Despite the myriad actions the Trump Administration has taken against LGBTQ people since Donald Trump took office, the administration announced Tuesday that it will launch a global campaign to end the criminalization of homosexuality in countries where it is still considered illegal to be gay.
Responding in part to the recent reported hanging of a man accused of being gay in Iran, the move toward decriminalization of homosexuality is considered to be part of the Trump Administration’s strategy to reposition its issues with Iran under an umbrella of human rights so that European nations that have resisted supporting Trump on penalties against the country, will get on board, according to NBC.
The campaign to decriminalize homosexuality will be led by Richard Grenell, the U.S. Ambassador to Germany and the highest-profile openly gay member of the Trump Administration. Writing for the German newspaper Bild, Grenell referred to the reported hanging of the Iranian man as “a wake-up call for anyone who supports basic human rights.”
A long-time critic of Iran, Grenell has called for nations in Europe to abandon the 2015 nuclear deal and to impose sanctions.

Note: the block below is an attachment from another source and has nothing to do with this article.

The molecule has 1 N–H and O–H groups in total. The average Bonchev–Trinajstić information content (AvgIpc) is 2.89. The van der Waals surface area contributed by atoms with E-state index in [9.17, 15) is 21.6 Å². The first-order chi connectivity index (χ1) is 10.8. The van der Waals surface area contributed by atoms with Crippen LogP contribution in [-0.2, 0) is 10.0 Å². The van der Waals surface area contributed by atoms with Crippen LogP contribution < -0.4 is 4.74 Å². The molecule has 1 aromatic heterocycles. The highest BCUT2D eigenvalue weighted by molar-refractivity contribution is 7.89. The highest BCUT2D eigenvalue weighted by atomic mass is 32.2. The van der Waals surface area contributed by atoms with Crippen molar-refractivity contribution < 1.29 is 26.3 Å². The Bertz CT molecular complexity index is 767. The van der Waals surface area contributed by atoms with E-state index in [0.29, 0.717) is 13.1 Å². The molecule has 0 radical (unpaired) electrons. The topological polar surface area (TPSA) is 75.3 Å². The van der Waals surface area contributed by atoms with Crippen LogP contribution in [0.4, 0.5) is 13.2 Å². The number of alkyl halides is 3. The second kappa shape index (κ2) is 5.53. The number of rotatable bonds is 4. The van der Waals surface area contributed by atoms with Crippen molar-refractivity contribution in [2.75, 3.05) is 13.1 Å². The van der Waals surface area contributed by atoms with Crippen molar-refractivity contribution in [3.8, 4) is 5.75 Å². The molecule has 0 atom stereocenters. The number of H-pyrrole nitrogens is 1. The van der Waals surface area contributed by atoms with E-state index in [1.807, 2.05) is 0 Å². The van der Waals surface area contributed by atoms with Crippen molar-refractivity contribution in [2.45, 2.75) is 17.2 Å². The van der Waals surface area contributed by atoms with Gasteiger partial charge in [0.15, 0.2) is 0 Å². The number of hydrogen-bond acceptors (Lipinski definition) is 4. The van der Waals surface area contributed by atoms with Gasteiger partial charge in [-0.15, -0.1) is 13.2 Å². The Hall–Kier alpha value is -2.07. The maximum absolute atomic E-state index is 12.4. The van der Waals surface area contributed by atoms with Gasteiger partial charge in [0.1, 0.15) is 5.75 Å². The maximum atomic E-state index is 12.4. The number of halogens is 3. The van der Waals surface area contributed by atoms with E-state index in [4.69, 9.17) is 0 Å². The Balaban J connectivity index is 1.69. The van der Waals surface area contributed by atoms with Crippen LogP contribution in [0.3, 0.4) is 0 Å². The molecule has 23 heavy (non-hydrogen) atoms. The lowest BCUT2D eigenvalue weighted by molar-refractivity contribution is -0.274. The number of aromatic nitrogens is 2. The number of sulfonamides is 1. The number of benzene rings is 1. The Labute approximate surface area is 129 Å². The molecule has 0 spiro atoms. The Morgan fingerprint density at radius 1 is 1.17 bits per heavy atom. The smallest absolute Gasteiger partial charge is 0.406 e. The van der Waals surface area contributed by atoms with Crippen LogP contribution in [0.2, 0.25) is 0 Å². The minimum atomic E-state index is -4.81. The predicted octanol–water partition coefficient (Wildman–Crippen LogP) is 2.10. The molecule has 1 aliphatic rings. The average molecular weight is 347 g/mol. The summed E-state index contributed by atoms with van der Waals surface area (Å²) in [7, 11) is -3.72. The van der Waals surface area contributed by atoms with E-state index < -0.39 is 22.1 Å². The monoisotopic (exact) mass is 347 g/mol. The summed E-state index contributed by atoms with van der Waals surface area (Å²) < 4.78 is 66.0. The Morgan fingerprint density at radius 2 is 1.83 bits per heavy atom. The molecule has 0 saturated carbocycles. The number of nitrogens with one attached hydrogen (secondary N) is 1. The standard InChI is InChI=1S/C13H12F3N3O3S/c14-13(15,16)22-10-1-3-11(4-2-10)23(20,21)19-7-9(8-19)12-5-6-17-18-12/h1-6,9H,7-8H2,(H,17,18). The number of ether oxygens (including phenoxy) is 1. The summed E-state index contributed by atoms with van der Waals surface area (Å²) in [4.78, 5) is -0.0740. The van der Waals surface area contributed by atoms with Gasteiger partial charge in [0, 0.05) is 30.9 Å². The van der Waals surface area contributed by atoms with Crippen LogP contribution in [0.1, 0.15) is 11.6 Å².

“This is not the first time the Iranian regime has put a gay man to death with the usual outrageous claims of prostitution, kidnapping, or even pedophilia. And it sadly won’t be the last time,” Grenell wrote. “Barbaric public executions are all too common in a country where consensual homosexual relationships are criminalized and punishable by flogging and death.”
“Politicians, the U.N., democratic governments, diplomats and good people everywhere should speak up — and loudly,” Grenell wrote.
“We’d believe that the Trump administration will work to protect LGBTQ people around the world if they had not attacked LGBTQ people in the U.S. over 90 times since taking office," GLAAD tweeted in response to the Trump Administration's announcement.
Since Trump took office, his administration has rescinded protections for trans students, repeatedly pushed to ban transgender people from the military, rescinded guidelines to protect LGBTQ people in housing and in the workplace, promoted anti-LGBTQ religious exemptions, and fired the entire HIV and AIDS Council. His administration has taken 94 actions against LGBTQ people since he's been in office, according to GLAAD.
Using Iran’s anti-LGBTQ stance as a fulcrum to gather support from other nations against Trump’s political nemesis could work against the administration, especially if it opens up U.S. allies like Saudi Arabia to scrutiny over its stance on LGBTQ rights.
The proposed decriminalization campaign would not focus on pressuring nations into adopting civil rights like marriage equality, according to NBC.